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North American blackbird that follows cattle and lays eggs in other birds' nests

References in periodicals archive ?
Among parasitized nests, an average of 1.4 Brown-headed Cowbird eggs were counted (range 1-4; SE = 0.34), none of which hatched.
The first thing you should know about Keriann Dubina is that she likes brown-headed cowbirds. In fact, she's a local authority on the species most birders love to hate.
Additionally, expansion of agriculture and logging into Michigan brought with it brown-headed cowbirds (Molothrus ater), "nest parasites" that lay eggs in the nests of unsuspecting host birds who then go on to raise the cowbird chicks as their own.
The main sources of nest mortality for North American songbirds include predation (Martin, 1988, 1993; Martin and Li, 1992) and brown-headed cowbird parasitism (Friedmann and Kiff, 1985; Ortega, 1998).
This month's cover image, [1] Plate 99 from Birds of America (printed in stages during 1827-1838) by American ornithologist, naturalist, and painter John James Audubon (1785-1851), shows a pair of oft-vilified brown-headed cowbirds. This painting appears in the book as one of 435 life-sized watercolors that were reproduced from Audubon's hand-engraved plates.
While other studies in the central United States have reported relatively high abundances of brown-headed cowbirds (Cully and Winter 2000, Powell 2008, Rahmig et al.
Brown-headed cowbird (Molothrus ater) in Florida's breeding bird atlas: A collaborative study of Florida's birdlife.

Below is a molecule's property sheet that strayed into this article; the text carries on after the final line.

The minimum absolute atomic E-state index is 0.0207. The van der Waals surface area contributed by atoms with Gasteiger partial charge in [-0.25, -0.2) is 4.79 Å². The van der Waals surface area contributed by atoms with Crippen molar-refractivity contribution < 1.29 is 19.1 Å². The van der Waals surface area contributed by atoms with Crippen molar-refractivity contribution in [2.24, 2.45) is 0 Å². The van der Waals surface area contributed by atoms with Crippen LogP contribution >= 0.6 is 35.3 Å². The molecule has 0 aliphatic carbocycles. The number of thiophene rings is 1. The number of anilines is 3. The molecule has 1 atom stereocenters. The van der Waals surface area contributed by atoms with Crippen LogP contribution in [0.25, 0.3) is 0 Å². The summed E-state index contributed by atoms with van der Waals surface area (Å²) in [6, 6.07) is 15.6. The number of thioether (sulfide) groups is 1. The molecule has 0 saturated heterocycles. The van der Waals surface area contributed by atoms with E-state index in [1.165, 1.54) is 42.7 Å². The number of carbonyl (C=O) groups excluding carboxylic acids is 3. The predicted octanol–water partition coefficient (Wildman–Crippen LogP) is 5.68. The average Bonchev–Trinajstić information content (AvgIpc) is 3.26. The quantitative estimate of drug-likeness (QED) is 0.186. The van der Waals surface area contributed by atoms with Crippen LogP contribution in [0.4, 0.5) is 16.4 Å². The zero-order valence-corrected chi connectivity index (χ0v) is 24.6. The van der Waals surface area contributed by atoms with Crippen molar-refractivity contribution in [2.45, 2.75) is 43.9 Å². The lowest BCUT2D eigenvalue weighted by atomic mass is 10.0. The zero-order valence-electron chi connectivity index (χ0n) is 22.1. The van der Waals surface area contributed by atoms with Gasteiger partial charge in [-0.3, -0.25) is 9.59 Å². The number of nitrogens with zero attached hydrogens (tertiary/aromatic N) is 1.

Brown-headed cowbirds are a New World blackbird, which - like cuckoos - lay their eggs in the nests of other birds, though evolution made no attempt to make their eggs look like those of their hosts.
The North American brown-headed cowbird, which is not a cuckoo but a member of the blackbird family, and the common cuckoo mentioned earlier are probably the world's most successful and well-known brood parasites.
Brown-headed Cowbird (Molothrus ater): Smaller blackbird; males have a brown head.
Sonny was a fledgling brown-headed cowbird, (Molothrus ater) ugly and noisy, there was no mistaking that.
These great forest fortresses buffer nesting birds from nest parasites like the brown-headed cowbird and the killing forays of neighborhood house cats that make sorties into suburban-rimmed woodlands.
She then discusses the introduction and eventual impact of two alien invaders, cheat-grass and the brown-headed cowbird. The chapter concludes with an exposition o f interdisciplinary considerations, and humans as geographic agents.
Nesting buntings that evade these predators must contend with the starling- sized brown-headed cowbird, another prime suspect in the case of the disappearing bunting.
The brown-headed cowbird is one species that Breeding Bird Survey census-takers hope not to find on their routes.